Chapter 11d

To get any specific point of time you really need two points to reference. The start point and the end point. If you only have one, that single moment will go on in the opposite direction infinitely until there's no difference between your single moment and all of eternity. That's the key I had been missing.

I know the year is after 1988. I know the year is before 2013. So which is it? It's funny how the answer has been there all along, how it was given to me at face value, and still I rejected it. The answer to what year it is really is, "all of them."

The rain hasn't stopped. My home is completely submerged now and the rest of the town, Darren's bar and all of Paul's mail route, has been wiped clean. I only survive because I had the foresight to close my windows before my home was flooded as well. Paul and Darren have both come here seeking refuge. They are my only friends, I could not deny them, so now they sit on my couch talking about the weather and how many women they've taken to bed with them.

She isn't like that. She's quiet and calm and always somehow professional and courteous, even in the most mundane and casual of circumstances. She laughs along politely but is not part of the conversation. I'm not, either. I'm in my own world, considering the nature of things as the sky falls down.

That was how I was spending my night when I died the first time. The tigers came for me in the dark, or perhaps they were not tigers but only had teeth and claws reminiscent of them. They tore me apart as I screamed and begged for mercy and death. They changed me.

I awoke the next morning to a dark sky, the sun now hidden by the newly formed sea that existed outside of my home. I didn't notice anything different but it all was. Perhaps after they tore me asunder and rebuilt me from the scraps they did the same to the rest of the world. I don't think, after how thoroughly masticated I was, that they could have put all the pieces back together in the same order. That, I can only assume, is what was wrong with me. I can also only assume that the rest of the world suffered that same fate and just wasn't put back together quite right. I couldn't see the difference but I could sense it. The world had become more solid but somehow less real.

She looked at me differently after that. So did Paul and Darren. Nobody said anything or gav any indication of why but it was clear that they were seeing the same thing in me that I was almost seeing in the world around me.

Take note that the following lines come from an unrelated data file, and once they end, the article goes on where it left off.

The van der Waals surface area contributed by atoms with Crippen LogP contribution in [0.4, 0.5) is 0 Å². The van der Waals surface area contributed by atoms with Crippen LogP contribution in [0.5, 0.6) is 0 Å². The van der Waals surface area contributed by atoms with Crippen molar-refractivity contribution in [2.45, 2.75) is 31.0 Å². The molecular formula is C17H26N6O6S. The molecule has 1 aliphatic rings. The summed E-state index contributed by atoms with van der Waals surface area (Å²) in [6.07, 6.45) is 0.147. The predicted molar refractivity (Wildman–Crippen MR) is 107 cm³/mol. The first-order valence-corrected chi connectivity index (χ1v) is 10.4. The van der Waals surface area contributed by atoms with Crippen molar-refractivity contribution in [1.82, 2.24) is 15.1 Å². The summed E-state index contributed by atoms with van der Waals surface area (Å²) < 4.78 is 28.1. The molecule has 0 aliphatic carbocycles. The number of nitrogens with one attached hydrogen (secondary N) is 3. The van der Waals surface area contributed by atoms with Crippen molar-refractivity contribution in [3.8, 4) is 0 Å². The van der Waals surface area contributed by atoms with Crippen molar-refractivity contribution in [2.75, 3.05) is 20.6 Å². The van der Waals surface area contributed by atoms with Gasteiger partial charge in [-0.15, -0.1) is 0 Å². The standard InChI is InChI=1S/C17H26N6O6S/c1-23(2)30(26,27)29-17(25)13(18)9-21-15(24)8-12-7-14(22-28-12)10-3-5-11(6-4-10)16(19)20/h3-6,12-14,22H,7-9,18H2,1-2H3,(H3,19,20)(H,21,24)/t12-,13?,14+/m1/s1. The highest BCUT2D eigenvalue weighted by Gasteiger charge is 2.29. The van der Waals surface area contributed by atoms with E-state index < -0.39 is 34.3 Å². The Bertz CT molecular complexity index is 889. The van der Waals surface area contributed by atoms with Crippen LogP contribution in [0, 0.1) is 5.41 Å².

Did this have something to do with the years? Perhaps. That was about when I realized the truth of how one moment could be several years. I considered at the time how long I had been there, how many times the sun had risen and set, how many beers I'd drank and how many times I made love and how many battles I'd fought. The answer to all was "a lifetime's worth."

And yet here I was, twenty-five, fit and young and capable of moving mountains, even after all of that. I'm still not sure if the realization brought me to the end or if the end showed me that realization but it doesn't really matter, does it? I mean, does it really?

I wanted to let the water in right then, to open the window and let us all drown, but I can't die anyway so what would be the point in the added suffering? If being mauled by feral beasts didn't do it I couldn't imagine the water as much more than a frustration.

The next night the beasts came again. When I awoke I continued thinking about time. Eventually the beasts came yet again. When I awoke I thought some more about life. The beasts came again and again I was ripped apart and rebuilt, like some kind of Lego self.

As they tore through my muscles and bones that last time, as my screams faded to hoarse croaks and I slowly died, I realized the impossibility of it. This world cannot be real. It seems so natural and normal but I am entitled to die and this world has robbed me of that. A world that robs a person like that cannot be real and so I knew at that moment that my world was not real.

The night after that did not see the beasts come again. I was too lost in my own thoughts to be grateful. If this place was not real and I was, which I could only assume I was based on my tendency to suffer individual thoughts and decisions, then I did not belong here.

I think now that maybe that was what they had seen in me after the first time. Maybe the change those creatures sewed back into me was that lack of belonging and maybe my friends saw it. Maybe she saw it. The faces they had were all dull and bland and somehow tormented behind the mask of apathy. Their faces said, "you cannot be real if your world is not real and so we will miss you dearly once our imaginations slow down and find that you never existed."

That's the key, I suppose. I never existed. How could I? A logical being in an illogical world? There was no room for me there. For them, however, there was no room anywhere else. I knew that night, that last night while I waited and waited for those dark forces to kill me once again, that I would have to leave. I had talked so long about moving and now I knew why. Because I had to. I would need to leave them but they can go on without me, can't they? They don't really need my guidance, do they?

I feared that I had developed an ironic sense of narcissism (ironic because of my otherwise low self-esteem) because I did not believe that. My real struggle was knowing somewhere deep down, regardless of what I told myself, that they would die.

Given the choice, I know I cannot kill them. But the alternative? If I exist here as a paradox then here clearly cannot exist. Is it better to kill my friends and lover or to simply tear their page from the book of existence?

I couldn't decide but, as luck would have it, not all choices are ours to make.